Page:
Consumer electronics heavyweight Belkin continues to launch more of its Conserve line of products that enable users to manage energy consumption in homes and office buildings. This morning, Belkin unveiled its Conserve Gateway, which wirelessly connects to smart meters and an Internet router to deliver energy consumption information to a Conserve website (see awkward staring guy pictured left looking at the device).
Up to this point, Belkin has tended to offer Conserve products that are focused on helping offices and consumers curb vampire power, including a smart power strip, a mobile device-charging station, a wall-socket timer and a smart surge protector. But Conserve’s Gateway is focused squarely on the utility, and Belkin isn’t selling the product directly to consumers.
The Gateway is meant to be paired with a smart meter and can provide a two-way connection between the utility and the customer. Belkin notes that the Gateway can be used to push information to the consumer via the website like pricing signals, efficiency tips or demand response alerts.
Belkin isn’t disclosing the price of the device right now, a spokesperson told me, but any device that will focus specifically on energy management — and isn’t a high-end home automation device — will have to be pretty low-cost. Estimates of just how much either consumers or utilities are likely to spend on managing home energy use range from $50 to $200 per home, depending on how much detail and control the systems offer. Pike Research predicts that the home energy management market will grow fairly slowly, with only some 28 million energy-aware homes worldwide by 2015.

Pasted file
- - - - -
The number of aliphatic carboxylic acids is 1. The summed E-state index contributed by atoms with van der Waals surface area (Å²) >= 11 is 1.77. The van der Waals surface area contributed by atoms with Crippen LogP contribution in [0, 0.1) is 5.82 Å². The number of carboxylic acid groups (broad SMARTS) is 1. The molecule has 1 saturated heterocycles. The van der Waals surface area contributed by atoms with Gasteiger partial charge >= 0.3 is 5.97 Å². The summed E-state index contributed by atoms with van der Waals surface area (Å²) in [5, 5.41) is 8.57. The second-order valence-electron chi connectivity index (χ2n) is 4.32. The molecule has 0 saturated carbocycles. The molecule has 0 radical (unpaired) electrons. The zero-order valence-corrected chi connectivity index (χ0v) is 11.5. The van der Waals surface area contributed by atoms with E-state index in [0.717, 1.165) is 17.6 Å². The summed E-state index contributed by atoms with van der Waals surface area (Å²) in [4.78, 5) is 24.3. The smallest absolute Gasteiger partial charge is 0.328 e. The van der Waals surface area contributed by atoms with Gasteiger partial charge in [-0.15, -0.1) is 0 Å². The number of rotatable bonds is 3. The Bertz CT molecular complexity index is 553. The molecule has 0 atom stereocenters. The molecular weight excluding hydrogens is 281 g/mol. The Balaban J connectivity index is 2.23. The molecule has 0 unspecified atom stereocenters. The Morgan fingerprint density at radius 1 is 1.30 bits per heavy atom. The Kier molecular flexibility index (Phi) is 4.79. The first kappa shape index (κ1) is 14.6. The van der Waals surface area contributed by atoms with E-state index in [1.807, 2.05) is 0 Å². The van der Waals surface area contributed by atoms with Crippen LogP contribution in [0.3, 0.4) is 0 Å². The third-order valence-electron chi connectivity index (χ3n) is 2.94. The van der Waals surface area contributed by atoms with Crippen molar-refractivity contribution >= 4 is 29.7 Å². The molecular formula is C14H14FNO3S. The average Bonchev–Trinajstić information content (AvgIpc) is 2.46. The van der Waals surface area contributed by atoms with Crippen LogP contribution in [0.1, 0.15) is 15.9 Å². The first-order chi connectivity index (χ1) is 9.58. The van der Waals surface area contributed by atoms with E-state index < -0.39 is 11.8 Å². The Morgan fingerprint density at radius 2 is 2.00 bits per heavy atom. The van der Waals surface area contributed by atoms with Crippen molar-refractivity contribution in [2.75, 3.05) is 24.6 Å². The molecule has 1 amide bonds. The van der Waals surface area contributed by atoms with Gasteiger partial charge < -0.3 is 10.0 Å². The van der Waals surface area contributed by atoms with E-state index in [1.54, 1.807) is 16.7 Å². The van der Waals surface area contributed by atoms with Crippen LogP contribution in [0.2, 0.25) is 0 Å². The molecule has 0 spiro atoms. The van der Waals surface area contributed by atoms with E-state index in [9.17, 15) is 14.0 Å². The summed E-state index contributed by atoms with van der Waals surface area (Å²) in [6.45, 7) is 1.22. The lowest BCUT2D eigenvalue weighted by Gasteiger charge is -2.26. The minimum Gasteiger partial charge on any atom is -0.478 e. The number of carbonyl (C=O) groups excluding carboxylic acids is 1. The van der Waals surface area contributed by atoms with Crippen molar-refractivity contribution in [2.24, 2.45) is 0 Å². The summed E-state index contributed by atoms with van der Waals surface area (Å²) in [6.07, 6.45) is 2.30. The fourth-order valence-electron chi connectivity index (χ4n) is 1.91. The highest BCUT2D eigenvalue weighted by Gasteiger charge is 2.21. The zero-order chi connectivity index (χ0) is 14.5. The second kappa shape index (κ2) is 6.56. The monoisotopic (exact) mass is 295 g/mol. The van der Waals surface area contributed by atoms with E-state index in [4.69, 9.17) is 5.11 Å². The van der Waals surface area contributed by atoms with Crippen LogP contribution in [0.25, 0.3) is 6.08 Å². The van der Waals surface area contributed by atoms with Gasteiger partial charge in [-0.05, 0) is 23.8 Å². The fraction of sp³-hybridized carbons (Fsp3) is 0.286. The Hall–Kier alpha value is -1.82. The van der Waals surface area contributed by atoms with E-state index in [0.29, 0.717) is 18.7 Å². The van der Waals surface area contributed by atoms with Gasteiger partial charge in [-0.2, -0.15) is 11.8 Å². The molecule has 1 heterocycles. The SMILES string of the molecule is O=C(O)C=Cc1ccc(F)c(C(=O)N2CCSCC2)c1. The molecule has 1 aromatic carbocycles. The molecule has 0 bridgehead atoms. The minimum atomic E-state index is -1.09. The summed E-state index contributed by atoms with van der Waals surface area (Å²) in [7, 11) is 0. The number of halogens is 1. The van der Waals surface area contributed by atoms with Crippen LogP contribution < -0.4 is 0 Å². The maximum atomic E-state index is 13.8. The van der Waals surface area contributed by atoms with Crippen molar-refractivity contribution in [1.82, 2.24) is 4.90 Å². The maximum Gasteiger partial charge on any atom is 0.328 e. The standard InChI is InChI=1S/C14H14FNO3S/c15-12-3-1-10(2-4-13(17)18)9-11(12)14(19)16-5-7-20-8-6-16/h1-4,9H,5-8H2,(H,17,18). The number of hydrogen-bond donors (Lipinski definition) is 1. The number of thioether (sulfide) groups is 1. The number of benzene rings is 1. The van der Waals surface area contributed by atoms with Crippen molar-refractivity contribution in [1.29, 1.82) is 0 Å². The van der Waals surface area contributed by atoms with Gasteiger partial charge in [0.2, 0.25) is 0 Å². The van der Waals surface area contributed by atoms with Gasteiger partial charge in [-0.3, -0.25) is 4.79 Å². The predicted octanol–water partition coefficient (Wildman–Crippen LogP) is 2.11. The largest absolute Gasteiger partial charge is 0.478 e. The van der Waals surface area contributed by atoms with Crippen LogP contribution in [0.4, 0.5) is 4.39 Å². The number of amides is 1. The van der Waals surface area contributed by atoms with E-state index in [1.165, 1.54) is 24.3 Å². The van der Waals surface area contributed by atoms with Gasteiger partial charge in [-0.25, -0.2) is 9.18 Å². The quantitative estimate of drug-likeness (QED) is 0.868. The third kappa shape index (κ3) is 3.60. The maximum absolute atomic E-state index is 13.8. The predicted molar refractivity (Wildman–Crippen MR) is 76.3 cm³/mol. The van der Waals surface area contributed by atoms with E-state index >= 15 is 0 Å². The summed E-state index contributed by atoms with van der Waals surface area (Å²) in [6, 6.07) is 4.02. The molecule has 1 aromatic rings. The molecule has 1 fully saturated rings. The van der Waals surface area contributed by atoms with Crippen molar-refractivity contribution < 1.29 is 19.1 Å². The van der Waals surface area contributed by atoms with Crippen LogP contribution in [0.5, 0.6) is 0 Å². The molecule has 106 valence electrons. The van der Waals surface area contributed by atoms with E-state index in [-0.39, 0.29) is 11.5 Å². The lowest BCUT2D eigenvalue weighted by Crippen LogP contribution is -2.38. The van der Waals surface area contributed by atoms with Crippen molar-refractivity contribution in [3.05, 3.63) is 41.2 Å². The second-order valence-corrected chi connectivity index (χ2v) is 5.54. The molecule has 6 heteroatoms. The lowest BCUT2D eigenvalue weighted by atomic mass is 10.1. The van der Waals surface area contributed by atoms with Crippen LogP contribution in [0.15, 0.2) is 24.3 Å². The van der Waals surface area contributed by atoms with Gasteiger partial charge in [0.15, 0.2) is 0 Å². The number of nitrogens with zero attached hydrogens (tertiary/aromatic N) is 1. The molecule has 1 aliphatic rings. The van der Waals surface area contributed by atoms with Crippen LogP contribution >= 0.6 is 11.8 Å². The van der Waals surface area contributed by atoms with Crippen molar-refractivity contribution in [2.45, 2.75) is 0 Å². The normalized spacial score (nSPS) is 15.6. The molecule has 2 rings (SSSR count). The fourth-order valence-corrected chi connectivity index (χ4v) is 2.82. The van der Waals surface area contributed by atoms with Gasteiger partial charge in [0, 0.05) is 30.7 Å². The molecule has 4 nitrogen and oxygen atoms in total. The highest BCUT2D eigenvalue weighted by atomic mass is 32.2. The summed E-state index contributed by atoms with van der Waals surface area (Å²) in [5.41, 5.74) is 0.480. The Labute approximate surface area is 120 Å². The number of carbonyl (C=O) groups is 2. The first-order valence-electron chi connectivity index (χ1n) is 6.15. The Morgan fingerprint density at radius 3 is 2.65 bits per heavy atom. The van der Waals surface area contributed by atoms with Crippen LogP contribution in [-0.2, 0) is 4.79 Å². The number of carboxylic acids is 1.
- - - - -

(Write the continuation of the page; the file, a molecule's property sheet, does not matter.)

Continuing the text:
Even so, devices like Belkin’s Gateway are starting to go on sale to utilities and consumers at an increasing pace. Startup Tendril has been focused on building a business off of providing utilities energy dashboard and energy management services. Home automation company Control4 launched a utility-focused division last year. Canadian company Blue Line Innovations in January started selling its $99 PowerCost Monitor energy management device in Fry’s Electronics stores. Energy Inc., maker of the $200 Energy Detective device for measuring household current, has a partnership with Google’s PowerMeter and an investment from 3M (s mmm) to its credit. AlertMe, another PowerMeter partner, has been selling a home energy management kit for months that costs £69 ($112 USD) plus a £30 annual subscription.
Belkin has made a few investments to move more aggressively into this space this year. That includes buying a startup named Zensi, which had built energy sensing and monitoring technology. And Belkin also made “a significant” equity investment in Juice Technologies, a 2-year-old company that makes electric vehicle smart charging and home energy monitoring equipment. Belkin and Juice also said that they will co-create energy management products for the residential and small-business market.
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